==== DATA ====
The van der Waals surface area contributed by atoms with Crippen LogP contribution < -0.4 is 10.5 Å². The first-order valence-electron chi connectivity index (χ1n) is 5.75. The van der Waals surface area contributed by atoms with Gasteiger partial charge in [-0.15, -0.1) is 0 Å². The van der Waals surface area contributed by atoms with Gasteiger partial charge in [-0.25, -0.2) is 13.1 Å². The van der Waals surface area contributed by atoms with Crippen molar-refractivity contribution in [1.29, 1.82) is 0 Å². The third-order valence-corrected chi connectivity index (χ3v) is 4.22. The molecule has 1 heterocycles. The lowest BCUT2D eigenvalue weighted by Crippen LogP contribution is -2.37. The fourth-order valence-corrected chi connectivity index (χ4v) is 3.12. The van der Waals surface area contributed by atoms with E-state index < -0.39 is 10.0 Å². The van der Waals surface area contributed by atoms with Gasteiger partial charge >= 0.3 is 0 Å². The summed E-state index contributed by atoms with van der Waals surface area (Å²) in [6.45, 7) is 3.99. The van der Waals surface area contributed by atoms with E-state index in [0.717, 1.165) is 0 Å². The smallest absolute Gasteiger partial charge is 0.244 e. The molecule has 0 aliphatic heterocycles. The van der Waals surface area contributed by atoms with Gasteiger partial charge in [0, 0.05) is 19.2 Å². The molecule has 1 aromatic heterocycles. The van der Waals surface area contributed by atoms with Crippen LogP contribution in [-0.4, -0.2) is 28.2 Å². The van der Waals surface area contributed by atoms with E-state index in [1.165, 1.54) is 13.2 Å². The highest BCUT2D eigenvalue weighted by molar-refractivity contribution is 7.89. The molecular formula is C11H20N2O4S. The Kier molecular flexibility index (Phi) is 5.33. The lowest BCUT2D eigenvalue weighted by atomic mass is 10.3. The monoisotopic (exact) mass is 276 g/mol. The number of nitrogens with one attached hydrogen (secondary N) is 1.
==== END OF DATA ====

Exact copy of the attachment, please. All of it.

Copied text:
The van der Waals surface area contributed by atoms with Crippen LogP contribution < -0.4 is 10.5 Å². The first-order valence-electron chi connectivity index (χ1n) is 5.75. The van der Waals surface area contributed by atoms with Gasteiger partial charge in [-0.15, -0.1) is 0 Å². The van der Waals surface area contributed by atoms with Gasteiger partial charge in [-0.25, -0.2) is 13.1 Å². The van der Waals surface area contributed by atoms with Crippen molar-refractivity contribution in [1.29, 1.82) is 0 Å². The third-order valence-corrected chi connectivity index (χ3v) is 4.22. The molecule has 1 heterocycles. The lowest BCUT2D eigenvalue weighted by Crippen LogP contribution is -2.37. The fourth-order valence-corrected chi connectivity index (χ4v) is 3.12. The van der Waals surface area contributed by atoms with E-state index < -0.39 is 10.0 Å². The van der Waals surface area contributed by atoms with Gasteiger partial charge >= 0.3 is 0 Å². The summed E-state index contributed by atoms with van der Waals surface area (Å²) in [6.45, 7) is 3.99. The van der Waals surface area contributed by atoms with E-state index in [0.717, 1.165) is 0 Å². The smallest absolute Gasteiger partial charge is 0.244 e. The molecule has 0 aliphatic heterocycles. The van der Waals surface area contributed by atoms with Gasteiger partial charge in [0, 0.05) is 19.2 Å². The molecule has 1 aromatic heterocycles. The van der Waals surface area contributed by atoms with Crippen LogP contribution in [-0.4, -0.2) is 28.2 Å². The van der Waals surface area contributed by atoms with E-state index in [1.165, 1.54) is 13.2 Å². The highest BCUT2D eigenvalue weighted by molar-refractivity contribution is 7.89. The molecular formula is C11H20N2O4S. The Kier molecular flexibility index (Phi) is 5.33. The lowest BCUT2D eigenvalue weighted by atomic mass is 10.3. The monoisotopic (exact) mass is 276 g/mol. The number of nitrogens with one attached hydrogen (secondary N) is 1.